The real question is what happens if the 10th rules in our favor. SCOTUS signaled to all federal courts to hold their horses until the high court has had a chance to weigh in. If the 10th stays its ruling pending review by SCOTUS, either SCOTUS takes the case and continues the stay pending a ruling, or SCOTUS doesn't issue cert and the stay expires. In the latter event, marriages begin in the 10th circuit states and every other judge in the country will take that as another signal of which way the wind is blowing. The effect will be to constrain the options available to SCOTUS when it finally does take a ME case, because of the uncertainty it would create around all the SSMs conducted in the interim.

    Bottom line: to avoid a repeat of a Utah-style rush to get married in other states, SCOTUS must take a marriage case and decide the issue in the 2014-2015 term, IMO.

  • 35. Pat  |  March 11, 2014 at 10:24 am

    Actually now im wondering: is it conceivable that the appeals of the Utah case and the OK case (both at the 10th circuit but heard by a different panel of judges if im not mistaken?) result in opposite rulings?

  • 36. StraightDave  |  March 11, 2014 at 11:50 am

    The 10th has agreed to assign the same panel to both cases, presumably to avoid just that scenario. They might not have assigned specific judges yet, but it will be same 3 on both cases, heard 1 week apart.

  • 37. Ragavendran  |  March 11, 2014 at 5:02 pm

    I heard from a lawyer friend that it'll likely be the two judges who declined to issue the stay plus a third unknown judge.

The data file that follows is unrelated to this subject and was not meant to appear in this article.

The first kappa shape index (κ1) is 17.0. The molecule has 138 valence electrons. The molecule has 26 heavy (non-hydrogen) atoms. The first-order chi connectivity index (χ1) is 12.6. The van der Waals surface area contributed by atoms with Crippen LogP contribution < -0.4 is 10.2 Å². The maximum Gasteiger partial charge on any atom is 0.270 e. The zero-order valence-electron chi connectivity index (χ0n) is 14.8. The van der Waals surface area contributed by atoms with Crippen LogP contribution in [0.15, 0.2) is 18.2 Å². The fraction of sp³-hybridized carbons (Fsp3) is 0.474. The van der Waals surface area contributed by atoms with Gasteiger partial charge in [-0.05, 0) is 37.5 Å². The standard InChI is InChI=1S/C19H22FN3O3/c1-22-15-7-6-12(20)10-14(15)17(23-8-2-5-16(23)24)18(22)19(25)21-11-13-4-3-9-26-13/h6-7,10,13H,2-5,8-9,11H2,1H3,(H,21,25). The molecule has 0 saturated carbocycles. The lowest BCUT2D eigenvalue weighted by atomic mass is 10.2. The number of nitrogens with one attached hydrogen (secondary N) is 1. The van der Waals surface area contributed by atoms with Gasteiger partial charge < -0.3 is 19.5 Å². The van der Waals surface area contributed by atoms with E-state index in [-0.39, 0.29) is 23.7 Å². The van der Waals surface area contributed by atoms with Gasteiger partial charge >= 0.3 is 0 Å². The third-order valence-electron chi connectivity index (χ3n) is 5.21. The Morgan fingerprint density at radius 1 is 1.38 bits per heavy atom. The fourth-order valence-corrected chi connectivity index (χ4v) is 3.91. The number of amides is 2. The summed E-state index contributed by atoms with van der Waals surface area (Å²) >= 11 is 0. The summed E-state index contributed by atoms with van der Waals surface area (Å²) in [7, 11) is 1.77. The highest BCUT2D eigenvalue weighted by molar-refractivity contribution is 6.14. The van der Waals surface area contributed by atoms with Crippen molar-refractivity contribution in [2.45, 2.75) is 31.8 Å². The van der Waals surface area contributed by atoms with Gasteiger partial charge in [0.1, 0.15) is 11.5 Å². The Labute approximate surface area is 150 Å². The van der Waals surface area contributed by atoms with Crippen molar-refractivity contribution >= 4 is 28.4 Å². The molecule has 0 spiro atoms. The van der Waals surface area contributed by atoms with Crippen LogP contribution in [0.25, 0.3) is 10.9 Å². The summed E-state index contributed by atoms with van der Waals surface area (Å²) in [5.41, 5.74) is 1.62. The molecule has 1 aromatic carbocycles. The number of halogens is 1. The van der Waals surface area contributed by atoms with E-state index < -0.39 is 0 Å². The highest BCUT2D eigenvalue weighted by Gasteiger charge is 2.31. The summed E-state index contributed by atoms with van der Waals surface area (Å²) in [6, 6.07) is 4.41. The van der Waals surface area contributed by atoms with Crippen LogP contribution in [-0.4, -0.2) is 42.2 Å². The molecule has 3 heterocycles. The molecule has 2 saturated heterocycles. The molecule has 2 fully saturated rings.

• 38. Mike in Baltimore  |  March 11, 2014 at 3:21 am

    I'm not ready to make any predictions on the questions of which one or more cases SCOTUS will accept and/or when. I'll be glad when they get a case (or more), since there should be very little probability they will not rule in our favor.

    The advantage of a court ruling over a law passed by a legislature, as I see it, is that there is no (politically speaking) 'negotiations' [read 'spirited' discussions and arm-twisting] on 'religious exemption language'. When courts rule on cases, it is almost always a ruling with no religious considerations. About the only time religious considerations would come into play is if the case is about legitimate religious law vs. civil law. And no matter how much they try, the antis haven't found, and almost certainly cannot find, any legitimate religious law to use in their arguments when the courts have an ME case.

  • 39. Sagesse  |  March 11, 2014 at 4:01 am

    Don’t Make ‘Religious Freedom’ a Pawn in the Culture Wars [TIME]